Justin March had been waiting for Monday’s practice for a while.
It marked the first time in nearly 12 months that March, a second-year inside linebacker from Akron, was allowed to don some pads and assert some degree of physicality.
And true to form, March — who impressed the Chiefs and onlookers before he went on injured reserve last August because of a torn meniscus in his right knee — stepped back on the field and showed a knack for the ball. He scooped up a fumble by receiver Demarcus Robinson during an 11-on-11 session and ran for a would-be touchdown.
“One of our DBs, they made a great play on the ball and they finished, and that’s what we preach a lot, just contesting and finishing every throw,” March said. “They contested the throw, and it looked like a fumble to me, so I just picked it up and I wanted to go to the house with it.”
During training camp, Chiefs defensive coordinator Bob Sutton praised March’s instincts and knack for being around the ball, while Dorsey called him the “surprise of camp” and praised his tenacity and mental acuity.
On Monday, Chiefs coach Andy Reid did the same.
“He’s always around the ball, first of all,” Reid said of March. “He’s got a real knack. We saw that last year before he got hurt, and you saw it here today. He’s constantly around the ball.”
March, who is listed at 6 feet and says he weighs around 238 pounds, attributes this knack to playing football since he was 5 years old. He played offensive and defensive line, then slimmed down in eighth grade and played running back and linebacker in high school.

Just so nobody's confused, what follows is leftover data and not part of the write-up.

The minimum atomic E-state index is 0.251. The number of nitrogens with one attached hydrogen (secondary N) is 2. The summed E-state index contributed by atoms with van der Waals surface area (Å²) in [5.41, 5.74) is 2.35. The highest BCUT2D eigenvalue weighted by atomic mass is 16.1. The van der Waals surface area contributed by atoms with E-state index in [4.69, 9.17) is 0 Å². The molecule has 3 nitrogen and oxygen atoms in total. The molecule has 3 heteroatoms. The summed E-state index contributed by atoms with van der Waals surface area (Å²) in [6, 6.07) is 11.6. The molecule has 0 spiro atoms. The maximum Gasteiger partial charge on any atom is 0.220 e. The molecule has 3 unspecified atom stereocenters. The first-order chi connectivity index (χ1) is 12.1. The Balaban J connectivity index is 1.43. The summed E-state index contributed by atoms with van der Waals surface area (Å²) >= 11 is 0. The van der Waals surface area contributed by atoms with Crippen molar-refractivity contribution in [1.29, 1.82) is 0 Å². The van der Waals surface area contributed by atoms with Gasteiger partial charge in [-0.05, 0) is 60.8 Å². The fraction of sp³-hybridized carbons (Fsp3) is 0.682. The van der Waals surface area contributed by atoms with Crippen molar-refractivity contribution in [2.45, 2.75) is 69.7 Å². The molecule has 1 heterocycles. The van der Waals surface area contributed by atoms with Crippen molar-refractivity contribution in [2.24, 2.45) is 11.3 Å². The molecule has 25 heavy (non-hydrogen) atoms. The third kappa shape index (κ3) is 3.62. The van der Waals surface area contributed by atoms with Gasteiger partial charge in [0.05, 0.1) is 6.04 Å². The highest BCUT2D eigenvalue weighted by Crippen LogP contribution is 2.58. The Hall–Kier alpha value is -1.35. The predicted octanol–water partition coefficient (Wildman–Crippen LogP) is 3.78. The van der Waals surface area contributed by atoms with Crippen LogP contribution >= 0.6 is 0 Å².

“There are some guys that have that natural instinct — they just get it,” Reid said. “Other guys, they just learn it and become equally as good, but that’s a good starting place if you’ve got that extra sense there.”
March, who recorded 152 tackles, three interceptions, two sacks and two forced fumbles in his final two years of college, also credits Akron linebackers coach Chuck Amato.
“My old linebacker coach in college always told me that if you’re around the ball, good things happen,” March said. “They preach the same thing here, so I just try to be around the ball as much as I can.”
March is among a trio of young inside linebackers the Chiefs have developed behind star Derrick Johnson and veteran starter Josh Mauga. March shared second-team duties Monday with Ramik Wilson, the Chiefs’ fourth-round pick a year ago, while D.J. Alexander — a fifth-round pick a year ago — also earned some second-team reps alongside Wilson.
“It’s great for them to learn, and it also gives Dave (Toub) some quality special-teams players,” Reid said. “Those special-teams players — the safeties, the tight ends and the linebackers — those are important guys on your special teams. They learn angles there. They can develop. It gives them time to develop and then, learn the defense.”
All three have different strengths, with Wilson being the tallest and heaviest of the bunch at 6-2, 237, and Alexander the fastest (4.5-second 40-yard dash). The good news is that they’re learning how to play both inside linebacker positions, which is crucial because one typically takes on blockers while the other is allowed to run and chase.
Wilson says all three have complimentary skills, which could help if any combination of the three needs to play together.
And while March still has plenty of prove — he must stay healthy, for instance, and continue to master NFL offensive schemes — there’s no doubt Wilson considers him a worthy competitor, despite the fact March went undrafted the same year the Chiefs selected Wilson and Alexander.
“We’ve got a talented young group, especially March — can’t forget about him,” Wilson said. “That boy March is the real deal. March can do anything.”